Surgical Device – Patent Pending
UPDATE //. 160510
I changed the title of this post from “Surgical Device – Provisional Patent” to “Surgical Device – Patent Pending.” The International Application Number is PCT/US14/57768, filled on 140926. The abstract of the application is as follows:
“The present invention discloses a new and improved endoscopic-enabled mouth gag for routine ENT procedures, such as adenoidectomy and nasopharyngeal biopsy. The invention modifies the existing mouth gag, provides a stable and adjustable placement for an endoscopic device potentially employed during an ENT procedure, and is to replace the outdated surgical method where the surgical field is visualized indirectly via a handheld mirror (with or without the preexisting mouth gag). The inventive endoscopic-enabled mouth gag not only provides enhanced visualization of the surgical field for a clinician, assistants, and trainees, but also enables a clinician to perform the procedure bimanually (with both hands).”
UPDATE //. 150111
In September of 2014, after the University of Missouri concluded a further prior art search, the team decided to file a patent and pursue prototype development. The patent should publish in March of 2015, in which I would be able to provide further details as to the nature of the device. In the meantime, we are waiting to hear the decision of the Coulter Foundation as to our request for $25k in seed funding. Should we be chosen as a recipient, we will proceed to create three prototype iterations.
From October of 2012 through September of 2013, I collaborated with a university doctor in developing a novel surgical device to aid in surgeries behind the oral cavity. For the sake of privacy, I am unable to provide any details as the device has only been filed through a provisional patent. However, I would like to describe the work I did to help get it there.
In October of 2012, the day prior to leaving for a 3D printing conference in London, I was approached by a business developer in the technology review department who was familiar with my prototyping and design work. He told me that a student was unable to 3D model a novel medical device for a doctor and was leaving the project. The team invited me to take his place in order for the patent process to continue as planned.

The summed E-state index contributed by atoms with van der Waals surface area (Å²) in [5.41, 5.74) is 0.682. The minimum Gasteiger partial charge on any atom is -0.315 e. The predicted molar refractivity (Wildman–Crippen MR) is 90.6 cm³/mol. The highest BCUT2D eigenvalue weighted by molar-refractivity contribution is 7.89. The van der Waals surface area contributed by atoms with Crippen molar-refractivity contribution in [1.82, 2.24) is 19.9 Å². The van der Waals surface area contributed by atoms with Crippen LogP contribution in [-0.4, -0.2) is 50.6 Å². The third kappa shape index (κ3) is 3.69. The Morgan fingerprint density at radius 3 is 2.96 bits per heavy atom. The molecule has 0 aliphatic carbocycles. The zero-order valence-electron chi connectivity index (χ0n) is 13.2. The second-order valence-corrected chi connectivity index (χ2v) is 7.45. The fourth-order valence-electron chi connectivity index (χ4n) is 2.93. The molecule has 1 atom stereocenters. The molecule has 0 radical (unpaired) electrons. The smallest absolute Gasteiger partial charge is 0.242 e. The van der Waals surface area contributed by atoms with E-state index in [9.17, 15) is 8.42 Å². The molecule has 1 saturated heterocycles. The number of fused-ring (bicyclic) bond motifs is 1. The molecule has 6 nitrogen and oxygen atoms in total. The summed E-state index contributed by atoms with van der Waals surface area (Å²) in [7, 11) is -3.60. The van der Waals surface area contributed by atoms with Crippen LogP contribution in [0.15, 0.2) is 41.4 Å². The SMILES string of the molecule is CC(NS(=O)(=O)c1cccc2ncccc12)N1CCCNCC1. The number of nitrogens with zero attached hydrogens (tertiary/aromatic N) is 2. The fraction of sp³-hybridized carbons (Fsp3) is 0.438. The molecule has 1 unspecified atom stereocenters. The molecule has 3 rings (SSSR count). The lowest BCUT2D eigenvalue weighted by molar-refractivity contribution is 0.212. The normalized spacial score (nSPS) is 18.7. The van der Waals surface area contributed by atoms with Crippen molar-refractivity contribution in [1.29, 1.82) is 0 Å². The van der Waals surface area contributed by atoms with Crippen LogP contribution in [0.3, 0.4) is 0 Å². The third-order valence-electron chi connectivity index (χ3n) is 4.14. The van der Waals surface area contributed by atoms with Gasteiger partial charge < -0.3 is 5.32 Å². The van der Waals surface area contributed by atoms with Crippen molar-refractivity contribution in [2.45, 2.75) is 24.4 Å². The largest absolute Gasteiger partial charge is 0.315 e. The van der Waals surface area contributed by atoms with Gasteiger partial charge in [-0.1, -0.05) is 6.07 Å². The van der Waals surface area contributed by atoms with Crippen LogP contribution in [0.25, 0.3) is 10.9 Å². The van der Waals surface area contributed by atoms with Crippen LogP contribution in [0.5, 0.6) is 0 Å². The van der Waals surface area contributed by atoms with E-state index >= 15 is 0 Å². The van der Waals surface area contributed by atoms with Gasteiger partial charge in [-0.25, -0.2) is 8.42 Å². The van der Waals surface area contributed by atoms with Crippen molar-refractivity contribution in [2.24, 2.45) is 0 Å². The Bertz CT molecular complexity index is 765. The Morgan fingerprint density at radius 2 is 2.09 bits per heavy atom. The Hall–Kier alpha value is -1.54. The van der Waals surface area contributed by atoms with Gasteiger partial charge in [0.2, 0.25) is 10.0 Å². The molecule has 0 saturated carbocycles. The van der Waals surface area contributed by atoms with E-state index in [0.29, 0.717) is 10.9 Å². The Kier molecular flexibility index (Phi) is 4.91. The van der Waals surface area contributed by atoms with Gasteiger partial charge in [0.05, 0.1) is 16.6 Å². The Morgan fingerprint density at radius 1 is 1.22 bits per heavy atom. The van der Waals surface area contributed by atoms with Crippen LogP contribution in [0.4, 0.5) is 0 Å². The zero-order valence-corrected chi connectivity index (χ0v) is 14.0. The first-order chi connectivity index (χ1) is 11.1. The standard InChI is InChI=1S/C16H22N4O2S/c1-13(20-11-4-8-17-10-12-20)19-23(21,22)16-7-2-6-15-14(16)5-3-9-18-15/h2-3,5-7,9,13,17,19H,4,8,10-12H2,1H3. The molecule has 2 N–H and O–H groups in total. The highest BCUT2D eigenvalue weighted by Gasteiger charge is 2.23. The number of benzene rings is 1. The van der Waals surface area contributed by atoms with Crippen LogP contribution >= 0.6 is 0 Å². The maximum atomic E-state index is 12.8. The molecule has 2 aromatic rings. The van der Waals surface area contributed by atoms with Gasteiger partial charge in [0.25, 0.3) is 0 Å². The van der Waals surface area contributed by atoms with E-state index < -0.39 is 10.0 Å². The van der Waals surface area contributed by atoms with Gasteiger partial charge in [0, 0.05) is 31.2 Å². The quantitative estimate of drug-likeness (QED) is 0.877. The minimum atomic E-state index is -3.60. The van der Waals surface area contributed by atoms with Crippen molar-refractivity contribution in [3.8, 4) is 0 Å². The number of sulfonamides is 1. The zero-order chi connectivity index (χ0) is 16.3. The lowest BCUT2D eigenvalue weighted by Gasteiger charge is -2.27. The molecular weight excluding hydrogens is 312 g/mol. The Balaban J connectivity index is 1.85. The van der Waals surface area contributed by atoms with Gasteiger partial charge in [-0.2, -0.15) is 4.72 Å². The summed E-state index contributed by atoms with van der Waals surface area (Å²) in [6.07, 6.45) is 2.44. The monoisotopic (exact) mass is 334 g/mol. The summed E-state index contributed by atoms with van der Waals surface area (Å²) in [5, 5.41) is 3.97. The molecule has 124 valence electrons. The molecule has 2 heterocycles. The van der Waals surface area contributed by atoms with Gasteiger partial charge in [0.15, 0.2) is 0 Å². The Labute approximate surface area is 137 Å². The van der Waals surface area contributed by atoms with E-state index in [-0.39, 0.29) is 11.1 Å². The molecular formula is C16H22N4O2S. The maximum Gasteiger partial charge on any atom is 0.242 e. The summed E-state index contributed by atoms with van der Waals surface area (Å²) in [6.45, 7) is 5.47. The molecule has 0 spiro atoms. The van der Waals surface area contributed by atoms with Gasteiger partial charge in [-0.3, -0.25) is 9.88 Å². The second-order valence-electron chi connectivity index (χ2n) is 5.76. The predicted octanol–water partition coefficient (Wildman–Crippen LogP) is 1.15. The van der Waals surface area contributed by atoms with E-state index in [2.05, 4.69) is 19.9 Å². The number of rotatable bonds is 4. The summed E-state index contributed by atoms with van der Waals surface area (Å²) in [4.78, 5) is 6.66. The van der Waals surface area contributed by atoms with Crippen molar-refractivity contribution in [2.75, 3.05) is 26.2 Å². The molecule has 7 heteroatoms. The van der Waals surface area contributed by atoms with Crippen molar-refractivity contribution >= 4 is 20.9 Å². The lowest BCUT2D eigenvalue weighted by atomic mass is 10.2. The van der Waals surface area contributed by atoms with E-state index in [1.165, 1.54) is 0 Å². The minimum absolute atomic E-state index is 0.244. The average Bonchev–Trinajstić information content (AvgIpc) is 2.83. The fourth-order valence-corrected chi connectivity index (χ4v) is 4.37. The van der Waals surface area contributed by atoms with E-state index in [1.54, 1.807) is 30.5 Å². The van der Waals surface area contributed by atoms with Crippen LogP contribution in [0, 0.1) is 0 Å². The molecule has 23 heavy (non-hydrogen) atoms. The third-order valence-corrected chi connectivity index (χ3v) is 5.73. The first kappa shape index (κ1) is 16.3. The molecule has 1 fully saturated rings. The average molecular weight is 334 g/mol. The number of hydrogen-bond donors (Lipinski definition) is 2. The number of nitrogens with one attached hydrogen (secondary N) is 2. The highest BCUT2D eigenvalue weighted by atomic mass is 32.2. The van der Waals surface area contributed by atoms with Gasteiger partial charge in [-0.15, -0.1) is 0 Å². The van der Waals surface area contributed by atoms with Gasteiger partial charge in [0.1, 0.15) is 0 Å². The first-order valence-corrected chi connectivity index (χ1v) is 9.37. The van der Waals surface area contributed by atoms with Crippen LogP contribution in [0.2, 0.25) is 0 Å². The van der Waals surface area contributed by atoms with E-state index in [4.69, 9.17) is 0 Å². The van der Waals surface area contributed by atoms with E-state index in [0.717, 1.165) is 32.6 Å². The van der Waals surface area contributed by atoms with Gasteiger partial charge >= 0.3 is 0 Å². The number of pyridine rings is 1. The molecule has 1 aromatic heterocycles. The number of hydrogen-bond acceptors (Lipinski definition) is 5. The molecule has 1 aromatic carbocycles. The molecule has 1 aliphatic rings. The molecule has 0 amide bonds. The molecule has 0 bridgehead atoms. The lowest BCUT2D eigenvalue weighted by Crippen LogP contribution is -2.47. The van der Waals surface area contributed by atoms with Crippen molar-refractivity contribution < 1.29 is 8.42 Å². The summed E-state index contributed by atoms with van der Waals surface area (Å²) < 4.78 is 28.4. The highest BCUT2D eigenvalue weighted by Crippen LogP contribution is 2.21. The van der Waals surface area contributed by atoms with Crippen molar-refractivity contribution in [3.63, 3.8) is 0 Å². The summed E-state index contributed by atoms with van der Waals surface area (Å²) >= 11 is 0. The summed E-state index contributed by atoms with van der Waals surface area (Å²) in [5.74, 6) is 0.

I happily accepted and, after meeting with the doctor and his associates, began modeling as they requested. My work involved improving upon an existing medical device (pictured below) to the specs of an already submitted provisional patent.
Once completing this digital model in January to the required specs and creating a number of viable prototypes using the 3D printing technique SLS, I approached the doctor to offer my perspective as a mechanical engineer as to the viability of his existing design. In short, I told him it would not work. I believed the existing design would not properly secure and actually damage sensitive (and expensive) medical equipment that was being integrated with the novel device. I proposed a new design that would fix these problems.
The doctor and his team agreed to explore this option, and brought me on to create and prototype a new design. I joined the doctor in the surgery room to observe the existing approach for performing the surgery in question and get my hands on the medical equipment. I took this information to create a number of iterations to my new design, eventually resulting in the model that was filed as a new provisional patent in September of 2013.
This was my first experience in designing a medical device and going through the patent process, and I am very grateful to have had the experience. The administrative team is still deciding which steps to take next in pursuing the patent process.